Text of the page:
(1) By way of exception, the authority of a Contracting State having jurisdiction under Article 5 or 6, if it considers that the authority of another Contracting State would be better placed in the particular case to assess the best interests of the child, may either
– request that other authority, directly or with the assistance of the Central Authority of its State, to assume jurisdiction to take such measures of protection as it considers to be necessary, or
– suspend consideration of the case and invite the parties to introduce such a request before the authority of that other State.
(2) The Contracting States whose authorities may be addressed as provided in the preceding paragraph are
a) a State of which the child is a national,
b) a State in which property of the child is located,
c) a State whose authorities are seised of an application for divorce or legal separation of the child’s parents, or for annulment of their marriage,
d) a State with which the child has a substantial connection.
(3) The authorities concerned may proceed to an exchange of views.
(4) The authority addressed as provided in paragraph 1 may assume jurisdiction, in place of the authority having jurisdiction under Article 5 or 6, if it considers that this is in the child’s best interests.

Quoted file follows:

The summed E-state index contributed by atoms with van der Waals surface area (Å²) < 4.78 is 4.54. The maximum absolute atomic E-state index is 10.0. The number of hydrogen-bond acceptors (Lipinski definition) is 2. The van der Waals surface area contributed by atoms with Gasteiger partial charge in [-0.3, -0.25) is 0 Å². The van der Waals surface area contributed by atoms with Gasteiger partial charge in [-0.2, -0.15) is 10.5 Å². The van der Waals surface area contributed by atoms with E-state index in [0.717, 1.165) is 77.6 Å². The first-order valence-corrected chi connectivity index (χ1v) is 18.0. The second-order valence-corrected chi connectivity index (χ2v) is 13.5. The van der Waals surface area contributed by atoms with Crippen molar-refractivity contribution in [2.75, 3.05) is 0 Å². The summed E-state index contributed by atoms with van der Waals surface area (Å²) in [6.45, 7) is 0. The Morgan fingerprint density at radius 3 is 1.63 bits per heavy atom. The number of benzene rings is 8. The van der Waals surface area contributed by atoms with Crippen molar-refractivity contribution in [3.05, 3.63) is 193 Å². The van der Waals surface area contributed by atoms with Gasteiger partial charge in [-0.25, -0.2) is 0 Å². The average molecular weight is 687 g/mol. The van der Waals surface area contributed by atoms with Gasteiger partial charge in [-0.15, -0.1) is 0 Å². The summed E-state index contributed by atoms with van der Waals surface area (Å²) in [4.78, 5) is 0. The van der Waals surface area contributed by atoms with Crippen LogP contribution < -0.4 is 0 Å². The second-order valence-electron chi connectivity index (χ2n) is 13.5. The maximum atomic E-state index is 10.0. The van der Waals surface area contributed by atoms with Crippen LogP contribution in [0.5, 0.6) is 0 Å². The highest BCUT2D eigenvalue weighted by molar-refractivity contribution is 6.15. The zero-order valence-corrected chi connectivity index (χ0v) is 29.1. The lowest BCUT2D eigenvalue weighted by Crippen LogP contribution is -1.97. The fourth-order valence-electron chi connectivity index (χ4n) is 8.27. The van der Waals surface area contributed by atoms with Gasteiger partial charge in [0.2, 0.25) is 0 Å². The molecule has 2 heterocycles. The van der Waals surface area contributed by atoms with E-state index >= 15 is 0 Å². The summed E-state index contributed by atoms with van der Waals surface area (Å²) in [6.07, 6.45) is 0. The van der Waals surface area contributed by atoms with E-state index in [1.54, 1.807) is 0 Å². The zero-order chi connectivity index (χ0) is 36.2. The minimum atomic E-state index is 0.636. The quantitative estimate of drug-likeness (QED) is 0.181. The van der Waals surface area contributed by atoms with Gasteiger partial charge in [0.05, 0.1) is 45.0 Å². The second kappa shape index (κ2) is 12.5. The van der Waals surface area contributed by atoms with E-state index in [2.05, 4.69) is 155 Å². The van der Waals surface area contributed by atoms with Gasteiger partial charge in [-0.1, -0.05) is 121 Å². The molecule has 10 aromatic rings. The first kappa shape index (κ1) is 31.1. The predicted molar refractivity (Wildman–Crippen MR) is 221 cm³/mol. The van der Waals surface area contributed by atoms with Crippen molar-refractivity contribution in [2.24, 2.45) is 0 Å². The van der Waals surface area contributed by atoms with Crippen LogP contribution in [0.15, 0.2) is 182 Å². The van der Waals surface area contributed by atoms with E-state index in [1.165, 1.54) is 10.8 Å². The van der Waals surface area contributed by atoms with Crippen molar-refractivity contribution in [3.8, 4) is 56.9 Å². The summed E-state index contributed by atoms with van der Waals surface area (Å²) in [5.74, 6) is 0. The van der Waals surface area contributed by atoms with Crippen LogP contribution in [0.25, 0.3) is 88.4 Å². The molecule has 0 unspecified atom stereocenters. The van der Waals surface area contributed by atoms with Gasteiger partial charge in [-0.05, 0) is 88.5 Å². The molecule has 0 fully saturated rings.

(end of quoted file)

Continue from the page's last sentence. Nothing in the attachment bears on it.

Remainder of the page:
(1) If the authorities of a Contracting State referred to in Article 8, paragraph 2, consider that they are better placed in the particular case to assess the child’s best interests, they may either
– request the competent authority of the Contracting State of the habitual residence of the child, directly or with the assistance of the Central Authority of that State, that they be authorised to exercise jurisdiction to take the measures of protection which they consider to be necessary, or
– invite the parties to introduce such a request before the authority of the Contracting State of the habitual residence of the child.
(2) The authorities concerned may proceed to an exchange of views.
(3) The authority initiating the request may exercise jurisdiction in place of the authority of the Contracting State of the habitual residence of the child only if the latter authority has accepted the request.
Article 67 of Withdrawal Agreement is the operative legal provision which should be engaged to reach a conclusion on this issue. If the legal position is unclear the domestic Court are entitled to seek a preliminary ruling from the ECJ under Article 267 TFEU (‘a reference’).
Notwithstanding the above, an applicant has a legal basis in either event to move an application to transfer family proceedings to another jurisdiction. In many ways the provisions in Articles 8 & 9 of the 1996 Hague Convention correspond to the provisions within Brussels IIA in any event.